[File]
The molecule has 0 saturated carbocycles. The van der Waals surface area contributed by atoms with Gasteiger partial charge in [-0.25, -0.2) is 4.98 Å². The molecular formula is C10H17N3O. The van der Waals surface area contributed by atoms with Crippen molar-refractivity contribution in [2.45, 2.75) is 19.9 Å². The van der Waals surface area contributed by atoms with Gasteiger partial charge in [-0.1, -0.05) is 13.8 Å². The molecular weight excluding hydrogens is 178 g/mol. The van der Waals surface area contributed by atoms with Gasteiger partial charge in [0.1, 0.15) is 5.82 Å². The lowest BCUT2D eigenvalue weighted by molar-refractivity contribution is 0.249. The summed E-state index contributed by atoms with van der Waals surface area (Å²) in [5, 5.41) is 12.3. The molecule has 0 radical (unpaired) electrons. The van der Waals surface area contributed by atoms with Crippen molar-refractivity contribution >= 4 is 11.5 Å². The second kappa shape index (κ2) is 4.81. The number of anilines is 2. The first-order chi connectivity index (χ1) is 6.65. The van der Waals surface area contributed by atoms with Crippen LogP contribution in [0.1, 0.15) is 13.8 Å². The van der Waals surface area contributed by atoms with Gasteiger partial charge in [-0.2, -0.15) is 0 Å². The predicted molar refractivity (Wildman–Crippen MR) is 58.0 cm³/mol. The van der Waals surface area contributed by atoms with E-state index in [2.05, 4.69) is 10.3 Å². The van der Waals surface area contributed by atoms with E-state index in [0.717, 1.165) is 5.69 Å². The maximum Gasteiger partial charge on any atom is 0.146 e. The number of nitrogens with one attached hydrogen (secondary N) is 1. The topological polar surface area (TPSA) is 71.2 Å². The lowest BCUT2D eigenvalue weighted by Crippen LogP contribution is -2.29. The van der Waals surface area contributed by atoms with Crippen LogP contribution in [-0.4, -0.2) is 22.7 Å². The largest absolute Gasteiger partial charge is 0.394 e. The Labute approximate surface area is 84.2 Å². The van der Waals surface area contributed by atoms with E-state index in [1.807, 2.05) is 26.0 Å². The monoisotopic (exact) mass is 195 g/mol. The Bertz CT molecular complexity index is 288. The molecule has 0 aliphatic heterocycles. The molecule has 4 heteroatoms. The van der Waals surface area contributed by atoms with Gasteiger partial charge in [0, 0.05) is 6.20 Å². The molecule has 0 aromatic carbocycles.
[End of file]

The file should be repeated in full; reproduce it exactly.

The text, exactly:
The molecule has 0 saturated carbocycles. The van der Waals surface area contributed by atoms with Gasteiger partial charge in [-0.25, -0.2) is 4.98 Å². The molecular formula is C10H17N3O. The van der Waals surface area contributed by atoms with Crippen molar-refractivity contribution in [2.45, 2.75) is 19.9 Å². The van der Waals surface area contributed by atoms with Gasteiger partial charge in [-0.1, -0.05) is 13.8 Å². The molecular weight excluding hydrogens is 178 g/mol. The van der Waals surface area contributed by atoms with Gasteiger partial charge in [0.1, 0.15) is 5.82 Å². The lowest BCUT2D eigenvalue weighted by molar-refractivity contribution is 0.249. The summed E-state index contributed by atoms with van der Waals surface area (Å²) in [5, 5.41) is 12.3. The molecule has 0 radical (unpaired) electrons. The van der Waals surface area contributed by atoms with Crippen molar-refractivity contribution >= 4 is 11.5 Å². The second kappa shape index (κ2) is 4.81. The number of anilines is 2. The first-order chi connectivity index (χ1) is 6.65. The van der Waals surface area contributed by atoms with Crippen LogP contribution in [0.1, 0.15) is 13.8 Å². The van der Waals surface area contributed by atoms with Gasteiger partial charge in [-0.2, -0.15) is 0 Å². The predicted molar refractivity (Wildman–Crippen MR) is 58.0 cm³/mol. The van der Waals surface area contributed by atoms with E-state index in [2.05, 4.69) is 10.3 Å². The van der Waals surface area contributed by atoms with E-state index in [0.717, 1.165) is 5.69 Å². The maximum Gasteiger partial charge on any atom is 0.146 e. The number of nitrogens with one attached hydrogen (secondary N) is 1. The topological polar surface area (TPSA) is 71.2 Å². The lowest BCUT2D eigenvalue weighted by Crippen LogP contribution is -2.29. The van der Waals surface area contributed by atoms with Crippen LogP contribution in [-0.4, -0.2) is 22.7 Å². The largest absolute Gasteiger partial charge is 0.394 e. The Labute approximate surface area is 84.2 Å². The van der Waals surface area contributed by atoms with E-state index in [1.807, 2.05) is 26.0 Å². The monoisotopic (exact) mass is 195 g/mol. The Bertz CT molecular complexity index is 288. The molecule has 0 aliphatic heterocycles. The molecule has 4 heteroatoms. The van der Waals surface area contributed by atoms with Gasteiger partial charge in [0, 0.05) is 6.20 Å². The molecule has 0 aromatic carbocycles.